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Interview Advice

You only get one chance to make a first impression. No matter how many qualifications you have or how well your experience matches the criteria of the role you are interviewing for, if you turn up to an interview unprepared your chances will be halved.


Congratulations! You have the first interview…


  • Research, research, research! Prior to your interview, research the company – on their website, in the news, social media. When were they established? How do they operate? What is their yearly turnover? What profit did they make last year? What kind of customers do they target? The more information you know, the better; you can never predict what the interviewer will ask you about your knowledge of their company. Also, look up your interviewer on Linked In and have a fair idea of what their background is. It is always better to know a little too much than not enough!


  • Know your CV inside out… Make sure you familiarise yourself with everything you have written in your CV, such as details of achievements, dates and qualifications. Read through the job description in a similar way, and do a run through of practice interview questions beforehand. Make sure you cover skills-based and competency-based questions; it is likely that you will be asked a mixture of both. There is no such thing as too much preparation!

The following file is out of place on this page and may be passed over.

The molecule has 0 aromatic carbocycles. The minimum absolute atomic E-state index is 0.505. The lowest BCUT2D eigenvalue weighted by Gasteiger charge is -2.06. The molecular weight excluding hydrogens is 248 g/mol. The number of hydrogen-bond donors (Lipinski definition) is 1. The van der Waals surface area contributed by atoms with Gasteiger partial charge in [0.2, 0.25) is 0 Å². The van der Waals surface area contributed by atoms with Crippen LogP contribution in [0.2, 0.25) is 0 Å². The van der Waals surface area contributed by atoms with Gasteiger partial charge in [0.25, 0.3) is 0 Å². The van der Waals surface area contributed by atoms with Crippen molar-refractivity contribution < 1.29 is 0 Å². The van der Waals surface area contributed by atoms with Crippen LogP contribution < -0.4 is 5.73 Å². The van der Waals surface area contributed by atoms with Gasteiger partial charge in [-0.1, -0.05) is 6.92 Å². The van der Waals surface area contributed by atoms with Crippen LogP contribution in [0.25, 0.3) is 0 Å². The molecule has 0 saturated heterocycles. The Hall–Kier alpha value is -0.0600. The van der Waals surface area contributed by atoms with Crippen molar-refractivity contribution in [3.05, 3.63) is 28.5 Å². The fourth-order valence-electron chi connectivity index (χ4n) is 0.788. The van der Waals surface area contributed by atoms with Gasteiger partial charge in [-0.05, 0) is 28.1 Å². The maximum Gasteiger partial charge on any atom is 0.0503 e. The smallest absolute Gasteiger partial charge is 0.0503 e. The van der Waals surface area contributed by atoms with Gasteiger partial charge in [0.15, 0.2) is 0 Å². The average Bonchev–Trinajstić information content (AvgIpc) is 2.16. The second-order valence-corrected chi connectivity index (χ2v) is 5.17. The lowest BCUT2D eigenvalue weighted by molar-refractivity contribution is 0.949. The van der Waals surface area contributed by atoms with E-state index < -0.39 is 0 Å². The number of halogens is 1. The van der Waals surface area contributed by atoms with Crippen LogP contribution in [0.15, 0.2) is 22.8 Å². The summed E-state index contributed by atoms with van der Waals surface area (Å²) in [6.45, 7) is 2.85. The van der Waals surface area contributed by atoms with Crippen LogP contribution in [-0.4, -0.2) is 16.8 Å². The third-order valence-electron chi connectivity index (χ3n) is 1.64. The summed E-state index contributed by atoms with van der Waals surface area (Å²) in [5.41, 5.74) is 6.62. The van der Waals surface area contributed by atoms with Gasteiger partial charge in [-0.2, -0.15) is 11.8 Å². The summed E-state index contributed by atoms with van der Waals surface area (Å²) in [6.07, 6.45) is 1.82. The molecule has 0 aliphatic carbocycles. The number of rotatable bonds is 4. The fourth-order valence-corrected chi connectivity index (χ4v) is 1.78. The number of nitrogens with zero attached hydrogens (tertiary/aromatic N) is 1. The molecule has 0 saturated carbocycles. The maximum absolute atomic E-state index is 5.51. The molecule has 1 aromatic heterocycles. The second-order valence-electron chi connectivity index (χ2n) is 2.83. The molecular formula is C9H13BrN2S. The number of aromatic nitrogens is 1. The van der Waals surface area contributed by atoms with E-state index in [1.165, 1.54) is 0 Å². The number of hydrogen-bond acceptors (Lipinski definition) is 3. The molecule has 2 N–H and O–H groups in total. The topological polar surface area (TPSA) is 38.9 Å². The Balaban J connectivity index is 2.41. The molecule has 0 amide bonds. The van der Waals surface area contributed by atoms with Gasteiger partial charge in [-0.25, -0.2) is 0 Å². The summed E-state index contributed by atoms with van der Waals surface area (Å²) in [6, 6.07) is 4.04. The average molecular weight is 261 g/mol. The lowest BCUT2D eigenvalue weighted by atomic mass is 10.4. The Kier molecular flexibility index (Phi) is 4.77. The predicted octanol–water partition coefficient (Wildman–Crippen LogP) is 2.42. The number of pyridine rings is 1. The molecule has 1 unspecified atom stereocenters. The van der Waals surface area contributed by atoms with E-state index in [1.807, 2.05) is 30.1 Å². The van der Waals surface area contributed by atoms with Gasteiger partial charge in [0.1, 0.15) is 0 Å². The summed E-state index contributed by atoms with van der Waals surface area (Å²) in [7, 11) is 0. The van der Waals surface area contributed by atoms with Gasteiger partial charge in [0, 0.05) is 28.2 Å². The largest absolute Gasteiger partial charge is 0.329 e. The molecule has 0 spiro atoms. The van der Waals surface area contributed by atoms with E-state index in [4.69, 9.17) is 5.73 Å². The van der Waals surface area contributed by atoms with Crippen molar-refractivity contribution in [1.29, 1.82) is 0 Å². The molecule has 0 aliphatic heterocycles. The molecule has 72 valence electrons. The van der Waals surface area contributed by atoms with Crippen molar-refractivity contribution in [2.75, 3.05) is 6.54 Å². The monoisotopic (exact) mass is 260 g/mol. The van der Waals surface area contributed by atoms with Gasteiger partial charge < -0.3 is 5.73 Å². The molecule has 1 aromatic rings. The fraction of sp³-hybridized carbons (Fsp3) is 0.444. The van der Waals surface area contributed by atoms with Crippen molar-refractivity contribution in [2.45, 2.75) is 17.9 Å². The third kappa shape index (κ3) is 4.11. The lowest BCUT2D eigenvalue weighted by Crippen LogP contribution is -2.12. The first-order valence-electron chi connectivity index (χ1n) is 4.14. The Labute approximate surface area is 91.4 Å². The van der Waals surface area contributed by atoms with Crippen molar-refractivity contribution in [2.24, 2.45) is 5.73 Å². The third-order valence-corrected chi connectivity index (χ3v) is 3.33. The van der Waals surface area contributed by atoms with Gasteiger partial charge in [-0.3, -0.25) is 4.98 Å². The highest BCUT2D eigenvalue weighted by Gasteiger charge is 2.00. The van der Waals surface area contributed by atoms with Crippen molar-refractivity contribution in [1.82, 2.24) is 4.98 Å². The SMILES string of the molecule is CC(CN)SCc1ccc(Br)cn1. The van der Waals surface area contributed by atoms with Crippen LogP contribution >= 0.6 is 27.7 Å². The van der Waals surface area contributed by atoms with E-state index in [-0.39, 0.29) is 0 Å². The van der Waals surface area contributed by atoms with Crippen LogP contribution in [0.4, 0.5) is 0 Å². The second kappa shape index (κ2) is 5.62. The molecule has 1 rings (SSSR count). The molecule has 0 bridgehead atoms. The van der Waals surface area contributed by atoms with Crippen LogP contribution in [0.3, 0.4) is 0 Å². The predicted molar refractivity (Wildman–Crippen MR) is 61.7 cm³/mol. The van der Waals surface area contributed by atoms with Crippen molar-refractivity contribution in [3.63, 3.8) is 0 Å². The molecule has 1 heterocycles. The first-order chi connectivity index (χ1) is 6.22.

• Prepare yourself for the common questions. Why have you applied for this role? What could you bring to this role? Why this company? What have your achievements been to date? What was a difficult situation that you had to overcome? What are your strengths? What are your weaknesses? Etc.


  • Look the part! Make sure you dress for the environment you’re visiting and that your outfit is smart, clean and comfortable. It is advisable to ask about the dress code before you attend your interview, but the majority of employers would like to see you dressed in a business suit. Ladies – be sensible with your make up. Guys – wear a jacket and don’t forget the tie!


  • Know where you are going… If you prefer the old school method of printing a map of the location, make sure you do so with detailed directions. For the tech-savvy amongst you, make sure you’re able to use your Smartphonmaps/satnav to ensure you can get there. If you’re driving, ensure there is somewhere to park on arrival. Please allow plenty of time for delays – a phone call to say you are running late does not deter from the fact that you are still running late!



The interview day is here! Good luck…


  • Be approachable! Ensure that you greet your interviewer with a smile, a firm handshake and a friendly introduction – they will be looking for someone who is confident and comfortable. First impressions mean everything so make sure you are memorable… for the right reasons!


  • Be enthusiastic! Candidates who are passionate about what they do generally make the most productive employees, therefore you should display your enthusiasm! Whether you have been approached for the role or if you applied directly, you should always attend the meeting with the intensity and seriousness it deserves. Even if this is quite a shift in personality, showing your interest for the role will make a strong impression on the employer.